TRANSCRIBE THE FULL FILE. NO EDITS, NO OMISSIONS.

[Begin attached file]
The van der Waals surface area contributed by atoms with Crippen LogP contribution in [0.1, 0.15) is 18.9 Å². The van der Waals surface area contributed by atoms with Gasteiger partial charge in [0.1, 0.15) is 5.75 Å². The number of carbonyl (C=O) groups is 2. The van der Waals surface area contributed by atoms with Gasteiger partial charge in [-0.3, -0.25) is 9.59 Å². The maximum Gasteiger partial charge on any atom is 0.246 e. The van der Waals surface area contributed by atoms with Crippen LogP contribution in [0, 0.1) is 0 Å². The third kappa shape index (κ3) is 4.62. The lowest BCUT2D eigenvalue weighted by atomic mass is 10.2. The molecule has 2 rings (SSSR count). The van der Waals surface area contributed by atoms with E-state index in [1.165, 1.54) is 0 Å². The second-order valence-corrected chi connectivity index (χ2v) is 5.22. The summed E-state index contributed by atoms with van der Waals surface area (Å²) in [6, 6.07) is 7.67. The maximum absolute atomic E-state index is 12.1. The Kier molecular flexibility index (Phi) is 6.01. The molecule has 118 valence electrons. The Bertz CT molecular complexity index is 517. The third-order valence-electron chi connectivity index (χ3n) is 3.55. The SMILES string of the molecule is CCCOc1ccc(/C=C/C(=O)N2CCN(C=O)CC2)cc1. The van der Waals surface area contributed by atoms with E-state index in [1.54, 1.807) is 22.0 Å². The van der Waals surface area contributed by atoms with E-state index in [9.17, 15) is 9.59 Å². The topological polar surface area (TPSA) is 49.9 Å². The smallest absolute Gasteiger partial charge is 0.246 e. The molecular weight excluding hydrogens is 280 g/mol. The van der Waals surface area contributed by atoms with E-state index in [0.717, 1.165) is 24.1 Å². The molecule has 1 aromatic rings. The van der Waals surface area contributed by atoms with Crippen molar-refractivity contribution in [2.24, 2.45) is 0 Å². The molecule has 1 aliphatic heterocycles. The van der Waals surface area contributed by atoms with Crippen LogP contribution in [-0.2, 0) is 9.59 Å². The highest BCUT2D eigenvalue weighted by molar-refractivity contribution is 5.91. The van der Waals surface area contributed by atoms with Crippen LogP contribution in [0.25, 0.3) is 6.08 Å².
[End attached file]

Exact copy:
The van der Waals surface area contributed by atoms with Crippen LogP contribution in [0.1, 0.15) is 18.9 Å². The van der Waals surface area contributed by atoms with Gasteiger partial charge in [0.1, 0.15) is 5.75 Å². The number of carbonyl (C=O) groups is 2. The van der Waals surface area contributed by atoms with Gasteiger partial charge in [-0.3, -0.25) is 9.59 Å². The maximum Gasteiger partial charge on any atom is 0.246 e. The van der Waals surface area contributed by atoms with Crippen LogP contribution in [0, 0.1) is 0 Å². The third kappa shape index (κ3) is 4.62. The lowest BCUT2D eigenvalue weighted by atomic mass is 10.2. The molecule has 2 rings (SSSR count). The van der Waals surface area contributed by atoms with E-state index in [1.165, 1.54) is 0 Å². The second-order valence-corrected chi connectivity index (χ2v) is 5.22. The summed E-state index contributed by atoms with van der Waals surface area (Å²) in [6, 6.07) is 7.67. The maximum absolute atomic E-state index is 12.1. The Kier molecular flexibility index (Phi) is 6.01. The molecule has 118 valence electrons. The Bertz CT molecular complexity index is 517. The third-order valence-electron chi connectivity index (χ3n) is 3.55. The SMILES string of the molecule is CCCOc1ccc(/C=C/C(=O)N2CCN(C=O)CC2)cc1. The van der Waals surface area contributed by atoms with E-state index in [1.54, 1.807) is 22.0 Å². The van der Waals surface area contributed by atoms with E-state index in [9.17, 15) is 9.59 Å². The topological polar surface area (TPSA) is 49.9 Å². The smallest absolute Gasteiger partial charge is 0.246 e. The molecular weight excluding hydrogens is 280 g/mol. The van der Waals surface area contributed by atoms with E-state index in [0.717, 1.165) is 24.1 Å². The molecule has 1 aromatic rings. The van der Waals surface area contributed by atoms with Crippen molar-refractivity contribution in [2.24, 2.45) is 0 Å². The molecule has 1 aliphatic heterocycles. The van der Waals surface area contributed by atoms with Crippen LogP contribution in [-0.2, 0) is 9.59 Å². The highest BCUT2D eigenvalue weighted by molar-refractivity contribution is 5.91. The van der Waals surface area contributed by atoms with Crippen LogP contribution in [0.25, 0.3) is 6.08 Å².